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Through the eyes of O'Keeffe.

Through the Eyes of O'KEEFFE

Flowers are routinely used as subject matter in the elementary grades. By the time students reach the sixth grade they have clearly defined ideas about flowers that have been shaped by their elementary experiences. In short, most students have been "flowered" to death. They have been inadvertently taught that flowers are pretty, decorative and feminine. As a result, sixth graders think of flowers as rather boring subject matter and they're skeptical about any art assignment that includes them.

When I decided on an artist for my sixth graders to study, I chose Georgia O'Keeffe for her ability to change ordinary subjects into the extraordinary. She saw a common flower in a remarkable way: large, strong and imposing. The strength of her vision transforms her subject matter into something totally unexpected and unique. With some help from O'Keeffe's paintings, my sixth graders began to appreciate the elements of shape and color in a flower that transcended any notion of prettiness. In the process, they created their own unique visions of flowers.

Beginning the lesson

When students looked at O'Keeffe's Black Iris and White Camelia and began to learn about her paintings, their skepticism of the project melted away. They forgot about grade school stereotypes and began to get curious. Flowers? This big? What was this woman trying to do?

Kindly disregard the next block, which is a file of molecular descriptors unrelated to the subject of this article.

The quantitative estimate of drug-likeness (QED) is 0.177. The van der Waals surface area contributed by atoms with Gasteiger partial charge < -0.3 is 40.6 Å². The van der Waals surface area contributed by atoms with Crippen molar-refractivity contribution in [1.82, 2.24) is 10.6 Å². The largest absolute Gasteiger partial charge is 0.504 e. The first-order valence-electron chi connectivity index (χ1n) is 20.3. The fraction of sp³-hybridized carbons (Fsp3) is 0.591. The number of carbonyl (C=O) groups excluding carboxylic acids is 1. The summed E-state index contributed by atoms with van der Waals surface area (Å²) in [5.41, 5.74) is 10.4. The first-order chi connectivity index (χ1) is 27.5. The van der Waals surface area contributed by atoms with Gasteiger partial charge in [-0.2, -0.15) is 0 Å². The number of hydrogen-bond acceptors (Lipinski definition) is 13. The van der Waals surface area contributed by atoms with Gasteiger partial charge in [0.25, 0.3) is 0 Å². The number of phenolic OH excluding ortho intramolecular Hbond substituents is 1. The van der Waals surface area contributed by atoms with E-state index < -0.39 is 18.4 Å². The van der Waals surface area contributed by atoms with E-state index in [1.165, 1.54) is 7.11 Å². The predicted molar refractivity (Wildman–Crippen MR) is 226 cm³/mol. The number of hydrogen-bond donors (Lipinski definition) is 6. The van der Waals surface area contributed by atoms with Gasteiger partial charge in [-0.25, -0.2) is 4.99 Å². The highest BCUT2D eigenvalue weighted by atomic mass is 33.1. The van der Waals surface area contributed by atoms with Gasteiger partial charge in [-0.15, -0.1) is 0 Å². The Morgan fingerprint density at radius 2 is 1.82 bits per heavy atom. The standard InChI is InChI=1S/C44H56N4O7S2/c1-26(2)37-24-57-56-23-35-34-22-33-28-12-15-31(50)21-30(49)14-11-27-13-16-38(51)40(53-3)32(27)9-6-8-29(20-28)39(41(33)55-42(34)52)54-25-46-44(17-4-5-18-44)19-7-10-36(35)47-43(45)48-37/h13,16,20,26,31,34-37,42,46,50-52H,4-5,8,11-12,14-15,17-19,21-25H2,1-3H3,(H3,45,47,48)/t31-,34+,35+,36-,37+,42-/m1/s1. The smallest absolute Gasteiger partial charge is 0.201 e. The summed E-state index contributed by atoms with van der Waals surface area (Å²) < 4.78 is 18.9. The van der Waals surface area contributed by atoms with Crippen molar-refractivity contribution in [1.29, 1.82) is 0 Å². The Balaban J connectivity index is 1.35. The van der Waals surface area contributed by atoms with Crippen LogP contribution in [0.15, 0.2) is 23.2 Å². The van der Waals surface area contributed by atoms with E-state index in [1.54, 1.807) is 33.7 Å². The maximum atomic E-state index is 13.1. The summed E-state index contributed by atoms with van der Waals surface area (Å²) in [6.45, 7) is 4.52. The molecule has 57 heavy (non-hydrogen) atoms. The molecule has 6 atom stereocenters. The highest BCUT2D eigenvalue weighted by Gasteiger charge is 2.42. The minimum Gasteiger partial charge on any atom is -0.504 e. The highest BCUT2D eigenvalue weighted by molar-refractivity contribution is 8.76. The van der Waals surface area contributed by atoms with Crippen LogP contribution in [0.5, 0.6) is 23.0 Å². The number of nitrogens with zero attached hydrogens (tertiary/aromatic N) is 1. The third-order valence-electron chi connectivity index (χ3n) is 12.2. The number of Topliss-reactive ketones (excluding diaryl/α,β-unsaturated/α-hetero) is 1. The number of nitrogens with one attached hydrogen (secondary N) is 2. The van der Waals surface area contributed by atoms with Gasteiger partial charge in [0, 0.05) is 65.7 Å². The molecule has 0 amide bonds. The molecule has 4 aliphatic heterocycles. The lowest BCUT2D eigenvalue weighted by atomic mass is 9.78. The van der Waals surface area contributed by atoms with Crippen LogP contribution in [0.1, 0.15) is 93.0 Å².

To begin, I analyzed a painting with the students. First I asked them to identify the subject matter of the painting. For most this was obvious, but some children were overwhelmed by the size of the forms and didn't realize the subject was a flower until other students pointed it out.

Next, we identified colors, described the kinds of forms, and discussed how these had been combined to create a flower shape. Then I asked what elements of the painting seemed unusual. Hands shot up. Students were impressed by the scale of the paintings and by O'Keeffe's concentration on one subject. "Why did she paint it so large?" was the number one question. We discussed the element of size in art and how increasing scale can add importance to a subject. I explained O'Keeffe's belief that she would make busy people stop and look at her flowers by painting them very large.